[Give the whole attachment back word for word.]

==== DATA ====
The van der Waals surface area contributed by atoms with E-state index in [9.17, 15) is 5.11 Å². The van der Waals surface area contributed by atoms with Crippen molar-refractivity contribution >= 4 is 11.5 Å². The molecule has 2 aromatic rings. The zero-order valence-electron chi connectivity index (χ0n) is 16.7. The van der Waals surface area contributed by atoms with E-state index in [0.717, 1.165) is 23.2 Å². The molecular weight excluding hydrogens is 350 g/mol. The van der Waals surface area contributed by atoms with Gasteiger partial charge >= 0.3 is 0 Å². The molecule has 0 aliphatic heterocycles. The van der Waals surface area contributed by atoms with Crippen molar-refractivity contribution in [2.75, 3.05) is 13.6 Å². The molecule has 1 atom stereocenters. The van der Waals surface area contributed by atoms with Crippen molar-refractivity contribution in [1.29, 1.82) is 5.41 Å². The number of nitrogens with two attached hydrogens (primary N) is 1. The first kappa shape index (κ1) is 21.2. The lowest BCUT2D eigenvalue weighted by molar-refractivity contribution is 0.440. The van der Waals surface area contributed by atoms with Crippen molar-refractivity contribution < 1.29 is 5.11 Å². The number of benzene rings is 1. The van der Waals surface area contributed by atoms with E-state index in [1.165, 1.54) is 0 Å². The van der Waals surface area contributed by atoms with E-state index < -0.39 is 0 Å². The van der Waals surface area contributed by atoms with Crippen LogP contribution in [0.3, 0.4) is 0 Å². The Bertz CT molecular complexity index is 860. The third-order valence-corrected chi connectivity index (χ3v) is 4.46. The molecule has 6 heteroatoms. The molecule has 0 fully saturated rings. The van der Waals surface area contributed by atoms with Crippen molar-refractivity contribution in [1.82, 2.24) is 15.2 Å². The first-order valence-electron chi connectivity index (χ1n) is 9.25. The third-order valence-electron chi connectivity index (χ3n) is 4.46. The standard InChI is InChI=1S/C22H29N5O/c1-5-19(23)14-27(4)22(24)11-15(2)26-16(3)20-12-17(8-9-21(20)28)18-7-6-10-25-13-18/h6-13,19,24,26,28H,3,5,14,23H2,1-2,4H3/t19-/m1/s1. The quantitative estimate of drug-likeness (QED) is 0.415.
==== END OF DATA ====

The van der Waals surface area contributed by atoms with E-state index in [9.17, 15) is 5.11 Å². The van der Waals surface area contributed by atoms with Crippen molar-refractivity contribution >= 4 is 11.5 Å². The molecule has 2 aromatic rings. The zero-order valence-electron chi connectivity index (χ0n) is 16.7. The van der Waals surface area contributed by atoms with E-state index in [0.717, 1.165) is 23.2 Å². The molecular weight excluding hydrogens is 350 g/mol. The van der Waals surface area contributed by atoms with Gasteiger partial charge >= 0.3 is 0 Å². The molecule has 0 aliphatic heterocycles. The van der Waals surface area contributed by atoms with Crippen molar-refractivity contribution in [2.75, 3.05) is 13.6 Å². The molecule has 1 atom stereocenters. The van der Waals surface area contributed by atoms with Crippen molar-refractivity contribution in [1.29, 1.82) is 5.41 Å². The number of nitrogens with two attached hydrogens (primary N) is 1. The first kappa shape index (κ1) is 21.2. The lowest BCUT2D eigenvalue weighted by molar-refractivity contribution is 0.440. The van der Waals surface area contributed by atoms with Crippen molar-refractivity contribution < 1.29 is 5.11 Å². The number of benzene rings is 1. The van der Waals surface area contributed by atoms with E-state index in [1.165, 1.54) is 0 Å². The van der Waals surface area contributed by atoms with E-state index < -0.39 is 0 Å². The van der Waals surface area contributed by atoms with Crippen LogP contribution in [0.3, 0.4) is 0 Å². The Bertz CT molecular complexity index is 860. The third-order valence-corrected chi connectivity index (χ3v) is 4.46. The molecule has 6 heteroatoms. The molecule has 0 fully saturated rings. The van der Waals surface area contributed by atoms with Crippen molar-refractivity contribution in [1.82, 2.24) is 15.2 Å². The first-order valence-electron chi connectivity index (χ1n) is 9.25. The third-order valence-electron chi connectivity index (χ3n) is 4.46. The standard InChI is InChI=1S/C22H29N5O/c1-5-19(23)14-27(4)22(24)11-15(2)26-16(3)20-12-17(8-9-21(20)28)18-7-6-10-25-13-18/h6-13,19,24,26,28H,3,5,14,23H2,1-2,4H3/t19-/m1/s1. The quantitative estimate of drug-likeness (QED) is 0.415.